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Joel Brodie

I run a little known web site called Gamezebo

What’s the longest the average user plays a mobile game?

Apr 10, 2014

If you guessed less than 24 hours, you’re a winner.  Which means if you’re a mobile game developer spending money to acquire new users, you probably are not a winner.  

In an exclusive to Re/code, Swrve revealed the results of a 90-day tracking survey of 10 million players, indicating that 19% of players open a game only once and 66% stop playing within the first 24 hours.  Of the player that stay, 53% of their spending occurs within the first seven days of playing.  

Meaning, the average game player will leave a game within 24 hours, and the average game spender will be of little value after the first week.

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If the name Swrve sounds familiar, they are the firm that released a study earlier this year that suggested that .15% of all mobile gamers are responsible for 50% of total revenues

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Apple removes Top Grossing Charts from App Store

Apr 1, 2014

In a surprising move, Apple announced that it is removing its Top Grossing Chart from the App Store.  From now on, there will only be two top ranking charts - free and paid.   In typical Apple fashion, the company made this move at midnight last night, on the first day of April, without giving anyone any notice.

Apple released the following statement:  “We’ve noticed, as many of you have, that the games in the Top Ranking Lists have not changed in the past year.  We suspect it’s because the game companies in the Top 10 are spending millions of dollars a day to keep their position, but it could just be coincidence.  So, we decided to take the high road and give game companies the opportunity to compete on merit than money.”

It’s unclear what impact this will have on the success of games in the Top Lists like Candy Crush Saga or Clash of Clans, the future of free-to-play games, or the cost per install ad model.  In their S1 released anticipation of going public, King disclosed that they spent $377 million last year on marketing.  

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Yahoo! launches Yahoo! Games Network. Better late than never.

Mar 19, 2014

When Yahoo! bought Playerscale last year, we were wondering when they were going to do with it (much like we’ve wondered what they plan to do with the other hundred startups they seem to buy every other week).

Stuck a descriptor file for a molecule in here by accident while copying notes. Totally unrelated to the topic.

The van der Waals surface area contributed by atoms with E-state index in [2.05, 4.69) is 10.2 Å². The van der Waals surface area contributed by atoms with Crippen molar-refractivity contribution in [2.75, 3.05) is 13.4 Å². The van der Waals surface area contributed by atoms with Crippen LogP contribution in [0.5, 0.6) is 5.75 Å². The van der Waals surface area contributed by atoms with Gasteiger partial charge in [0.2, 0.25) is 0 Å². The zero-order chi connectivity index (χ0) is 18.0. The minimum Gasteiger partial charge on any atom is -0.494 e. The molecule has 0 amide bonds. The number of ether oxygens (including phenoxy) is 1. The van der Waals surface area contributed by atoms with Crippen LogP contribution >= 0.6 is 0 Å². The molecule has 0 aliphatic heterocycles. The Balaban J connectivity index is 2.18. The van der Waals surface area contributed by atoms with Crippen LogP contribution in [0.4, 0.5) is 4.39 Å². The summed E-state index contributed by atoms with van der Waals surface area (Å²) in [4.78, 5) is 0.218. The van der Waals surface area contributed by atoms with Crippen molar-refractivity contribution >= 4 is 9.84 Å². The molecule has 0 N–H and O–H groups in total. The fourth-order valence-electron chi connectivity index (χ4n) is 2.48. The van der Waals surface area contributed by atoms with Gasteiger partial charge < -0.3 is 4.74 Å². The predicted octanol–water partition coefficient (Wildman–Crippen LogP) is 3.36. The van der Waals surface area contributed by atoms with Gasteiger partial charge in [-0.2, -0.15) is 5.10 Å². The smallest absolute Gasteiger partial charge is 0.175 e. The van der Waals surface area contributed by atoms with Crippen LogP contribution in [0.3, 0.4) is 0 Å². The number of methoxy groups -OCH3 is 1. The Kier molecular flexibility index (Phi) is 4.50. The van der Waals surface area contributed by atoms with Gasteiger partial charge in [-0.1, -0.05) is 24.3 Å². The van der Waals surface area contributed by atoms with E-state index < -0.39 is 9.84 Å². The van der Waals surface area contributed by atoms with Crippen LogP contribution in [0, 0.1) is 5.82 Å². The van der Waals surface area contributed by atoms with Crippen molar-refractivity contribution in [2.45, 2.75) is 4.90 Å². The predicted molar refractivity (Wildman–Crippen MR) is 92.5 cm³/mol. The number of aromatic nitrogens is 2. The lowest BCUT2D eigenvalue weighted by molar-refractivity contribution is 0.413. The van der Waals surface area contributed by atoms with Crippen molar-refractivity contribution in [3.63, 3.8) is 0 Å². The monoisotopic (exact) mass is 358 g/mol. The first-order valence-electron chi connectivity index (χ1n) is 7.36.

Today, Yahoo! launched the Yahoo! Games Network, offering distribution on Yahoo! and back-end infrastructure services to authenticate players, monetize games via in-app purchases and advertising, social sharing, hosting, and analytics across multiple platforms.

Yahoo! also re-launched its Yahoo! Games channel with a responsive design across the Web, iOS, and Android, re-designed Yahoo! Games classic games like Pool and Poker, and third party games including KingsRoad, Ballistic, Rise of Mythos, Bingo Blingo, and Vegas World.

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For its back-end services, Yahoo! Is charging 0% (if less than 5000 daily active users) to 10% of revenues (it’s a pretty darn good deal) and 30% for distribution and sales via its web site.  Yahoo! claims its distribution reaches 800 million users, of which 400 million users are mobile.  But, let’s be honest -- it’s questionable how many of those users are gamers.  If they were all gamers and on mobile, Yahoo! would be making a lot more money from mobile app advertising like Facebook does.

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The Week In Review: Layoffs, funding, IPOs, oh my!

Mar 14, 2014

We ran a survey recently asking our game developer friends what more they want to see on Gamezebo.  One of the key pieces of feedback we received is that you want to see more industry news.  Who k(new)?  

As long as you read and share this news round-up (hint, hint, you wild and crazy people with tons of followers on Facebook, Twitter, LinkedIn), and there’s enough interesting news to round up, we’ll sum the news up for you every Friday.

This week:  PopCap and Disney layoffs, Large Animal Games is closing, King is still going public, and lot of new studios and businesses forming.

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Could Kik Messenger save HTML5 games?

Mar 11, 2014

HTML5 games reminds me of Oakland, California.  Oakland is the smaller sister next to San Francisco, on the wrong side of the Bay.  Every year, we say, this will be the year that Oakland becomes the Brooklyn of the Bay Area.  But, it never happens.  It’s always next year.

That’s the story of HTML5 and games.  Whether its Facebook embracing or dropping HTML5, HTML5 startups getting funding then imploding; the imminent success of HTML5 games is always a year away.

But this year may be different.

There are awesome HTML5 game technologies available, such as Tresensa, GameClosure, Clay.io, and Goo Technologies.  Spil taking the lead with new ad technologies and $5 million in funding.  

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And then there is Kik.  Kik is a messenger platform with 100 million user and over 275,000 new users signing up everyday.  What makes Kik unique compared to other games-focused messenger platforms such as Line, KaoKao, WeChat, and Tango is that does not distribute third-party game apps.

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so flappy. much dogecoin. wow.

Mar 10, 2014

What happens when you mix the latest game clone craze with the hottest Bitcoin alternative payment clone?

It’s time to play . . . Super Doge!